Hello and welcome to my ‘#GrowYourWriting Creator Interviews’ blog series. My goal is to shine a spotlight on kidlit creators and their fabulous projects and allow them to share their tips and tricks to grow your writing. Today I’d like to welcome Author, Brittany Pomales. Her debut picture book IT STARTED WITH A P will be published by Flamingo Books, an imprint of Penguin Random House, and releases in Spring 2025! We are so excited for you, Brittany!
Stay tuned all the way to the end of the interview for your chance to win an ‘Ask me about my book’ or ‘Ask me about my art’ button from Brittany’s Etsy shop!
1 – What inspired you to pursue a career in children’s literature, and when did you start creating?
It was a bit of trial and error for me. I wrote a lot as a teen and was convinced I would publish a YA novel. Over the next ten years, I didn’t complete a single draft. But I did write over a dozen short stories. I just lacked the knowledge to revise them to the point of publication. Who knew it was more than a beginning, middle, and end?
So I decided to learn how to write a story. I took a creative writing class at a local community college that explored different writing formats. I knew I needed to dig deeper, so I decided to take a deep dive on my own. I debated between the craft of writing horror short stories, so I could polish up my existing stories, and writing picture books. Since they are complete opposites, I couldn’t study both at the same time. I needed to commit to one, at least for a while. I had written a children’s story in the creative writing class that I wanted to give a fair shake. So, at the age of 28, I dove head first into picture books.
2 – Can you share your kidlit journey thus far with our readers? What writing/illustrating credentials, awards, contest wins, or other recognition would you like to share?
I was fortunate that #Pbchat run by Justin Colón, had just started weekly chats on Twitter when I started. And I attended every week. Soaking in the advice and making connections.
Eventually, #Pbchat evolved into a mentorship program. After two years of rejections, I became a #Pbchat mentee in their third year. I also collected two #50Preciouswords wins (hosted by Vivian Kirkfield) and one #Fallwritingfrenzy win (hosted by Kaitlyn Sanchez and Lydia Lukidis) in those three years.
Every step along the way helped me find my wonderful agent and sell my debut picture book.
3 – What part of the process, from the first draft to submissions, do you find the most challenging, and how do you overcome that?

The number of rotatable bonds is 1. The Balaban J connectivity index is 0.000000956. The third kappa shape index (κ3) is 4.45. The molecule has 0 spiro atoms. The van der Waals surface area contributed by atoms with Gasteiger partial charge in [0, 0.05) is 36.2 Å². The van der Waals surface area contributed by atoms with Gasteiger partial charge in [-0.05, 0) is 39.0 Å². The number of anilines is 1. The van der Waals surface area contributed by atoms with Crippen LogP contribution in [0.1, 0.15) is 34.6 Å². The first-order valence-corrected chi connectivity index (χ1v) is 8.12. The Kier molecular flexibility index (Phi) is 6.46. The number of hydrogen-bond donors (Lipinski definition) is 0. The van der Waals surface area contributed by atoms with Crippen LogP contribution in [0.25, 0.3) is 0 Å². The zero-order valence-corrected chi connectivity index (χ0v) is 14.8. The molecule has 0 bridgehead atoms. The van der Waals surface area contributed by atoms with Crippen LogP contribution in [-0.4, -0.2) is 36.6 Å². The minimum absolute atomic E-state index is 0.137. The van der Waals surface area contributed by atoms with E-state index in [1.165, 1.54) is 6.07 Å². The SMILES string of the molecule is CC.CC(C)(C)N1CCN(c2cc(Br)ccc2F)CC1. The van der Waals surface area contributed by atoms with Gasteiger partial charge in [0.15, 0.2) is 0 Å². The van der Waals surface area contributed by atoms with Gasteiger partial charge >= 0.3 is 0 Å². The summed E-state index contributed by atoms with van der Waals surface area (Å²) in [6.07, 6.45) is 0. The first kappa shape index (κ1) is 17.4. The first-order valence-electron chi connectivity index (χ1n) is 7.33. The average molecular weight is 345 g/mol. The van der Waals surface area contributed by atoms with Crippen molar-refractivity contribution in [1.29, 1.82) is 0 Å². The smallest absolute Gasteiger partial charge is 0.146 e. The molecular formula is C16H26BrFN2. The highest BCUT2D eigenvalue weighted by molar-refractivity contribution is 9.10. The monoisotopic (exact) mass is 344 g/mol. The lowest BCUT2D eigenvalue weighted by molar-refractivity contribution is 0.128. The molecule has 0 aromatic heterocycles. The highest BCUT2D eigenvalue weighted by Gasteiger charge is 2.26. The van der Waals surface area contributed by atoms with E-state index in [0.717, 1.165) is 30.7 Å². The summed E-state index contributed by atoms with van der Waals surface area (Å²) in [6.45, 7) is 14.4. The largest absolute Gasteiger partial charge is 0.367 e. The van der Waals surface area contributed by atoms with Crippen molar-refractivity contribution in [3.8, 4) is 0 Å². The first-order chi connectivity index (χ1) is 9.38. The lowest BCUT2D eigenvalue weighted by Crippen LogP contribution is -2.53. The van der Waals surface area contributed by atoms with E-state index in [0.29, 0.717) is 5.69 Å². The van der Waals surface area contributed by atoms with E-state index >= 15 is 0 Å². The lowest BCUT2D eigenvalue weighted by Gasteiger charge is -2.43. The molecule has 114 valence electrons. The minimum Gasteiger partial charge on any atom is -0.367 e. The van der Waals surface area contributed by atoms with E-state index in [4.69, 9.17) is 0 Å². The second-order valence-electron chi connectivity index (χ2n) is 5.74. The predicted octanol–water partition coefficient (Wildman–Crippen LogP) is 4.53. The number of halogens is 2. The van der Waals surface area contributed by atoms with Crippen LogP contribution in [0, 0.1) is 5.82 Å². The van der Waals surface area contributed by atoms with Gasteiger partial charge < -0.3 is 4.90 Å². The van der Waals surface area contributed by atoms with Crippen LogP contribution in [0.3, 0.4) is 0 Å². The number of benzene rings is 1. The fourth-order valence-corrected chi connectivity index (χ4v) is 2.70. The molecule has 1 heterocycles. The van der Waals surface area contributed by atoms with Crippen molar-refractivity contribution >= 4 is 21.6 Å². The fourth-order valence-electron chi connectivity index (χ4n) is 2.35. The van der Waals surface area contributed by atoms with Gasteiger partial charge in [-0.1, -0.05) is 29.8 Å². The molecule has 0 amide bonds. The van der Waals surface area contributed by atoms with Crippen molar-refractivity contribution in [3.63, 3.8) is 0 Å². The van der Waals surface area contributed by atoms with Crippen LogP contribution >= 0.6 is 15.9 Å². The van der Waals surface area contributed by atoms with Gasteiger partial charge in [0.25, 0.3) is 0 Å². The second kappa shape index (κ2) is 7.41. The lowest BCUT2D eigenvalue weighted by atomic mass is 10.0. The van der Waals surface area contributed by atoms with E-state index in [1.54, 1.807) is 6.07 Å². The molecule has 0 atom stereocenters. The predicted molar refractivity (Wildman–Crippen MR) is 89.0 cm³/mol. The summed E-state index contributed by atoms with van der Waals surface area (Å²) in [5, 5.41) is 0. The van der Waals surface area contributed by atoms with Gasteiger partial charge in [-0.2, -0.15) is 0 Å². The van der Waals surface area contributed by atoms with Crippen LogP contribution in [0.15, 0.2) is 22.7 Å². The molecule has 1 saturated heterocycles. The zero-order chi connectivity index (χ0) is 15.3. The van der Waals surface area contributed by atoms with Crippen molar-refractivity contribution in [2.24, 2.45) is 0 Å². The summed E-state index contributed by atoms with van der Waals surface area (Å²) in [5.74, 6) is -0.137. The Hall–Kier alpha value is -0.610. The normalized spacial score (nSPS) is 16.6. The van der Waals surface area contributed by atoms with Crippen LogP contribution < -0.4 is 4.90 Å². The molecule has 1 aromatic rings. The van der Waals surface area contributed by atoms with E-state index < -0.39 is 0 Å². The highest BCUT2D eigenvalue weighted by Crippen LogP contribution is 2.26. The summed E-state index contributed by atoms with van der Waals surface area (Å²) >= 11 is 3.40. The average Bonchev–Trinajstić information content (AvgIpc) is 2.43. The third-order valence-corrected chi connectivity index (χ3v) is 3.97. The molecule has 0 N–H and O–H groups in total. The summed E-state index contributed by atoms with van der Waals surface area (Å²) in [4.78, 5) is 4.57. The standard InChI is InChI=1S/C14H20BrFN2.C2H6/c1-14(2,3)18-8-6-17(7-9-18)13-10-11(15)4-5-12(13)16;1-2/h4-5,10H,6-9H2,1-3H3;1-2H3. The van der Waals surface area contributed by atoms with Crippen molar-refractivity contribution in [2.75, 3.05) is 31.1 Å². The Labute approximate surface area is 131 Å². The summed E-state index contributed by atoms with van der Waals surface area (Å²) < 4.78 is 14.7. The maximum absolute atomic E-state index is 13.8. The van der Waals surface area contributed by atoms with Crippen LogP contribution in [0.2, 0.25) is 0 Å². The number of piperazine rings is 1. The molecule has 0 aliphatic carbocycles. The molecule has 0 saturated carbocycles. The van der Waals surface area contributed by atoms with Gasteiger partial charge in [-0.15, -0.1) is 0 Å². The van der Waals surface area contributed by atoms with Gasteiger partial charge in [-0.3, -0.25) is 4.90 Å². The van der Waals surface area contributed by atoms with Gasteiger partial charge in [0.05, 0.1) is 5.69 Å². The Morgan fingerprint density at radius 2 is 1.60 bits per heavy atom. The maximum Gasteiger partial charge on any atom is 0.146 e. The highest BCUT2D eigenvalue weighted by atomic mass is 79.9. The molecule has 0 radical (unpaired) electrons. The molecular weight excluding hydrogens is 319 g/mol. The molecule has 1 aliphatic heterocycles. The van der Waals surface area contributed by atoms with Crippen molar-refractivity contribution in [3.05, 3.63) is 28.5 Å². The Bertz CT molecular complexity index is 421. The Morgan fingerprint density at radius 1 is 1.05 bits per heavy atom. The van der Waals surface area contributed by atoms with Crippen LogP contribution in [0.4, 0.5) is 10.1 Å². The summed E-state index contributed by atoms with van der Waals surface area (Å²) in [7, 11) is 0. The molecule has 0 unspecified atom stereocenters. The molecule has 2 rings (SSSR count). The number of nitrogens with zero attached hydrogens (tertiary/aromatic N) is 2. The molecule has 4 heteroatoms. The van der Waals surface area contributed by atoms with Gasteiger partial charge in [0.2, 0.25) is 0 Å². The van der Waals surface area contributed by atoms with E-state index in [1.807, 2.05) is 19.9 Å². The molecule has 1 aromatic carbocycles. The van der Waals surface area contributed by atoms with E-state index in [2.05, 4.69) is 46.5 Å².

The way into the story is often the most challenging for me. I am usually inspired by a joke or gag, and it can be difficult to stretch that into a full story. Some jokes just aren’t that stretchy.
To test the stretchiness of a joke, I like to check the wordplay potential. See what idioms work and create a word bank. Then I match it up against different story structures and potential hooks. If the joke stretches through all that then I know the potential for a full picture book is there.
4 – Can you tell our readers more about your forthcoming debut picture book and its journey to publication?
The idea for my debut came to me during Storystorm 2020. I remember jotting down the idea at work, and on the ride home I could hear the character’s voices in my head. Their banter cracked me up. But I was writing SEL stories at the time, and didn’t have the skill to do a humor story justice. So after some feedback from my critique group I shelved it for a year.
At that point, I was pivoting from SEL to humor stories, so I dug through my old files and pulled it off my digital shelf. It received a lot of dusting and polishing. With help from my mentor, Dev Petty, critique partners, and an R&R from Kaitlyn Sanchez, it was finally polished enough to catch my agent’s eye. It sold pretty quickly. We had an offer after seven weeks on sub.
5- What overall advice would you like to give aspiring kidlit creators to grow their writing?
Don’t let who you think you are as a writer stop you from becoming the writer you’re meant to be.
My first picture book draft was a Corduroyesque tale featuring a Christmas tree star instead of a bear. That was the picture book writer I thought I was. And although my draft was well written, it lacked spark. And so did the other SEL stories I wrote after. It turned out that writing SEL wasn’t for me.
Then, I tried writing humorous stories. Doubt crept in. Calling myself funny felt weird. Is funny a label you could give yourself?
Turns out it is! And those funny manuscripts resonated with others in a way my SEL stories never did. Once I embraced the writer I was, things started to fall into place. Had I let my perception of who I was as a writer stop me from giving humor a go, I wouldn’t be where I am today.
So, don’t be afraid to try writing something outside of your genre or audience. You might be surprised to find that you’re a different writer than you thought.
6- What’s next for you as a creator?
I recently opened an Etsy shop with swag to celebrate writing milestones, including pre-published milestones. Designing the merchandise has helped while out on submission. My agent has a few of my picture books out right now, and we’re hoping one of them will become my second published book.
Guess What? It’s giveaway time! Brittany has graciously offered to host a giveaway for our readers.
** Winners Choice of an ‘Ask me about my book’ or ‘Ask me about my art’ button from Brittany’s Etsy shop! **
To enter, leave a comment on this blog post below! Entry period closes on September 27, 2023 at 12am PST. One Winner will be announced September 28, 2023.
1 Bonus entry is available for anyone who shares this post on twitter and tags @BrittanyPomales and @C_Alemshah.